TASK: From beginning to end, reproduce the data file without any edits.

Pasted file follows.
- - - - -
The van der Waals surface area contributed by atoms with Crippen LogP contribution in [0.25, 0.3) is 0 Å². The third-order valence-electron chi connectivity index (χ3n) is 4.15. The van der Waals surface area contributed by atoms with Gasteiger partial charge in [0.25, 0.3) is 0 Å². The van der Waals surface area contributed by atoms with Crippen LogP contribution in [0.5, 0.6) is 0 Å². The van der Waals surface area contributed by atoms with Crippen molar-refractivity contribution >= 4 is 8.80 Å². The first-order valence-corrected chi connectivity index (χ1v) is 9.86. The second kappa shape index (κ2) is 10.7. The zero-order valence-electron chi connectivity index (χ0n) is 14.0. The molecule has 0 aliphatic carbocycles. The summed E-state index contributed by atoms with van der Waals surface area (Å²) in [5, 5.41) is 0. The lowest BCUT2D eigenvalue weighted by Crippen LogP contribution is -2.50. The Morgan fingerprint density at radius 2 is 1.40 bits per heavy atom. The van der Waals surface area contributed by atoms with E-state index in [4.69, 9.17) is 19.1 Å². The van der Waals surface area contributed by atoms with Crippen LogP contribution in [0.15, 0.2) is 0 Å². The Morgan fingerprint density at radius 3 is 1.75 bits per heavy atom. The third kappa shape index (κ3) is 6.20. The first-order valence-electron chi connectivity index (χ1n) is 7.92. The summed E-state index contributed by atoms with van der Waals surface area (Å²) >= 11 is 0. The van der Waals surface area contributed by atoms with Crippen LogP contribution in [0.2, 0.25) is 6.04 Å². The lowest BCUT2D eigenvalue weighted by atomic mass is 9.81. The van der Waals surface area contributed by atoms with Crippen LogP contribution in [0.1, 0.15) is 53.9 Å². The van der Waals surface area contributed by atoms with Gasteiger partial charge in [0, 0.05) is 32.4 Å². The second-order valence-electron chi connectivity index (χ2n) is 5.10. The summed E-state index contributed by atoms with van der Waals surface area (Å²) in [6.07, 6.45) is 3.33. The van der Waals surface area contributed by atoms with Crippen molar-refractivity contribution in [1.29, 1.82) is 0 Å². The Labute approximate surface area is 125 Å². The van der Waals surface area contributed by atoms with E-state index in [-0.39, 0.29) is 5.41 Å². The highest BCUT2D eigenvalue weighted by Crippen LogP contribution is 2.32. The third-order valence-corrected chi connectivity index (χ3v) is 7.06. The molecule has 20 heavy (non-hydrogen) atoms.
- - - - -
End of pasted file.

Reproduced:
The van der Waals surface area contributed by atoms with Crippen LogP contribution in [0.25, 0.3) is 0 Å². The third-order valence-electron chi connectivity index (χ3n) is 4.15. The van der Waals surface area contributed by atoms with Gasteiger partial charge in [0.25, 0.3) is 0 Å². The van der Waals surface area contributed by atoms with Crippen LogP contribution in [0.5, 0.6) is 0 Å². The van der Waals surface area contributed by atoms with Crippen molar-refractivity contribution >= 4 is 8.80 Å². The first-order valence-corrected chi connectivity index (χ1v) is 9.86. The second kappa shape index (κ2) is 10.7. The zero-order valence-electron chi connectivity index (χ0n) is 14.0. The molecule has 0 aliphatic carbocycles. The summed E-state index contributed by atoms with van der Waals surface area (Å²) in [5, 5.41) is 0. The lowest BCUT2D eigenvalue weighted by Crippen LogP contribution is -2.50. The Morgan fingerprint density at radius 2 is 1.40 bits per heavy atom. The van der Waals surface area contributed by atoms with E-state index in [4.69, 9.17) is 19.1 Å². The van der Waals surface area contributed by atoms with Crippen LogP contribution in [0.15, 0.2) is 0 Å². The Morgan fingerprint density at radius 3 is 1.75 bits per heavy atom. The third kappa shape index (κ3) is 6.20. The first-order valence-electron chi connectivity index (χ1n) is 7.92. The summed E-state index contributed by atoms with van der Waals surface area (Å²) >= 11 is 0. The van der Waals surface area contributed by atoms with Crippen LogP contribution in [0.2, 0.25) is 6.04 Å². The lowest BCUT2D eigenvalue weighted by atomic mass is 9.81. The van der Waals surface area contributed by atoms with Crippen LogP contribution in [0.1, 0.15) is 53.9 Å². The van der Waals surface area contributed by atoms with Gasteiger partial charge in [0, 0.05) is 32.4 Å². The second-order valence-electron chi connectivity index (χ2n) is 5.10. The summed E-state index contributed by atoms with van der Waals surface area (Å²) in [6.07, 6.45) is 3.33. The van der Waals surface area contributed by atoms with Crippen molar-refractivity contribution in [1.29, 1.82) is 0 Å². The Labute approximate surface area is 125 Å². The van der Waals surface area contributed by atoms with E-state index in [-0.39, 0.29) is 5.41 Å². The highest BCUT2D eigenvalue weighted by Crippen LogP contribution is 2.32. The third-order valence-corrected chi connectivity index (χ3v) is 7.06. The molecule has 20 heavy (non-hydrogen) atoms.